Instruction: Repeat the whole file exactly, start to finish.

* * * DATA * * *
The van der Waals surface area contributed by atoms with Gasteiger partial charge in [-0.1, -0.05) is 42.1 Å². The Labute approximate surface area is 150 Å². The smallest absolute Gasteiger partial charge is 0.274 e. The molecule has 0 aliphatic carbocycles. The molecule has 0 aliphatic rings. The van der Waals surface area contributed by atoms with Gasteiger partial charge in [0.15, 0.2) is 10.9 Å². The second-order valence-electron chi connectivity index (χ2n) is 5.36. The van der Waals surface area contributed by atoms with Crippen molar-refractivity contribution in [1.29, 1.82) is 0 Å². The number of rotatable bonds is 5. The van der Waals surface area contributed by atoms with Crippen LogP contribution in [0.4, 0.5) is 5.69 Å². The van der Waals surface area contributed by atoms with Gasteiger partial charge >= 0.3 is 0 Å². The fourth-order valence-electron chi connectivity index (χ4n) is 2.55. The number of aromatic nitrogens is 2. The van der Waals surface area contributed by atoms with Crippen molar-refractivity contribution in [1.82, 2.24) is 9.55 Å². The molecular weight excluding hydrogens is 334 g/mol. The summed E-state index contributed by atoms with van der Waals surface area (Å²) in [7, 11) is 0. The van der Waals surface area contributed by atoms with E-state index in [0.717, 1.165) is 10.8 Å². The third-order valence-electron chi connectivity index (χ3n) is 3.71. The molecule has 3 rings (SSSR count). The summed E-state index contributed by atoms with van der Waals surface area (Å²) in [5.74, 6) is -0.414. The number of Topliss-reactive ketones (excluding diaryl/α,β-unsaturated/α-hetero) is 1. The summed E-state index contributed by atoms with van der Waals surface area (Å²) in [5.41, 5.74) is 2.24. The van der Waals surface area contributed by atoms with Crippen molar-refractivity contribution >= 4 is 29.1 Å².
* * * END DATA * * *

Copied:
The van der Waals surface area contributed by atoms with Gasteiger partial charge in [-0.1, -0.05) is 42.1 Å². The Labute approximate surface area is 150 Å². The smallest absolute Gasteiger partial charge is 0.274 e. The molecule has 0 aliphatic carbocycles. The molecule has 0 aliphatic rings. The van der Waals surface area contributed by atoms with Gasteiger partial charge in [0.15, 0.2) is 10.9 Å². The second-order valence-electron chi connectivity index (χ2n) is 5.36. The van der Waals surface area contributed by atoms with Crippen molar-refractivity contribution in [1.29, 1.82) is 0 Å². The number of rotatable bonds is 5. The van der Waals surface area contributed by atoms with Crippen LogP contribution in [0.4, 0.5) is 5.69 Å². The van der Waals surface area contributed by atoms with Gasteiger partial charge >= 0.3 is 0 Å². The fourth-order valence-electron chi connectivity index (χ4n) is 2.55. The number of aromatic nitrogens is 2. The van der Waals surface area contributed by atoms with Crippen molar-refractivity contribution in [1.82, 2.24) is 9.55 Å². The molecular weight excluding hydrogens is 334 g/mol. The summed E-state index contributed by atoms with van der Waals surface area (Å²) in [7, 11) is 0. The van der Waals surface area contributed by atoms with E-state index in [0.717, 1.165) is 10.8 Å². The third-order valence-electron chi connectivity index (χ3n) is 3.71. The molecule has 3 rings (SSSR count). The summed E-state index contributed by atoms with van der Waals surface area (Å²) in [5.74, 6) is -0.414. The number of Topliss-reactive ketones (excluding diaryl/α,β-unsaturated/α-hetero) is 1. The summed E-state index contributed by atoms with van der Waals surface area (Å²) in [5.41, 5.74) is 2.24. The van der Waals surface area contributed by atoms with Crippen molar-refractivity contribution >= 4 is 29.1 Å².